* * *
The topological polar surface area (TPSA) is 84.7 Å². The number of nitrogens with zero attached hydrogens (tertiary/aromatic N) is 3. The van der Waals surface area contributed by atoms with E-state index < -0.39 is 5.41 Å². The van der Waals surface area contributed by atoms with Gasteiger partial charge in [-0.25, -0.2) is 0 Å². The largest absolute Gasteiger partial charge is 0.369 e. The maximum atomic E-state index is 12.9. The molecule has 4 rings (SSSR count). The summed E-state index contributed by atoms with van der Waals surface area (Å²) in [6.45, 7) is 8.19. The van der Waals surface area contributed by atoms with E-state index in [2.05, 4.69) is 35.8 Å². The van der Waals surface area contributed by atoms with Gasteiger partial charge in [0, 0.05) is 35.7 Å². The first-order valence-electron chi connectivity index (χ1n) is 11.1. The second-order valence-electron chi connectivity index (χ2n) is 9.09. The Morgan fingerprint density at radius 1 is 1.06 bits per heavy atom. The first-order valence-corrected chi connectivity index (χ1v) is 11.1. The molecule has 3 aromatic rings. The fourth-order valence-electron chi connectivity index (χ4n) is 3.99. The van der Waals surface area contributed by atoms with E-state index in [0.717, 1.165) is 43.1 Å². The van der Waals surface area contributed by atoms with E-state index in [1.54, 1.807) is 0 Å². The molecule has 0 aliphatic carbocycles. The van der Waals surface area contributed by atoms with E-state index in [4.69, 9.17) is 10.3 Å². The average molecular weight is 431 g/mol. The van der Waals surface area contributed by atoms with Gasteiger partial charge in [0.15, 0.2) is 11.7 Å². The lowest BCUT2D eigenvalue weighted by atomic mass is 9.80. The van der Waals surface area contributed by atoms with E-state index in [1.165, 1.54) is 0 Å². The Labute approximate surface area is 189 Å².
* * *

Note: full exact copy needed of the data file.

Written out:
The topological polar surface area (TPSA) is 84.7 Å². The number of nitrogens with zero attached hydrogens (tertiary/aromatic N) is 3. The van der Waals surface area contributed by atoms with E-state index < -0.39 is 5.41 Å². The van der Waals surface area contributed by atoms with Gasteiger partial charge in [-0.25, -0.2) is 0 Å². The largest absolute Gasteiger partial charge is 0.369 e. The maximum atomic E-state index is 12.9. The molecule has 4 rings (SSSR count). The summed E-state index contributed by atoms with van der Waals surface area (Å²) in [6.45, 7) is 8.19. The van der Waals surface area contributed by atoms with E-state index in [2.05, 4.69) is 35.8 Å². The van der Waals surface area contributed by atoms with Gasteiger partial charge in [0, 0.05) is 35.7 Å². The first-order valence-electron chi connectivity index (χ1n) is 11.1. The second-order valence-electron chi connectivity index (χ2n) is 9.09. The Morgan fingerprint density at radius 1 is 1.06 bits per heavy atom. The first-order valence-corrected chi connectivity index (χ1v) is 11.1. The molecule has 3 aromatic rings. The fourth-order valence-electron chi connectivity index (χ4n) is 3.99. The van der Waals surface area contributed by atoms with E-state index in [0.717, 1.165) is 43.1 Å². The van der Waals surface area contributed by atoms with E-state index in [1.54, 1.807) is 0 Å². The molecule has 0 aliphatic carbocycles. The van der Waals surface area contributed by atoms with E-state index in [4.69, 9.17) is 10.3 Å². The average molecular weight is 431 g/mol. The van der Waals surface area contributed by atoms with Gasteiger partial charge in [0.15, 0.2) is 11.7 Å². The lowest BCUT2D eigenvalue weighted by atomic mass is 9.80. The van der Waals surface area contributed by atoms with E-state index in [1.165, 1.54) is 0 Å². The Labute approximate surface area is 189 Å².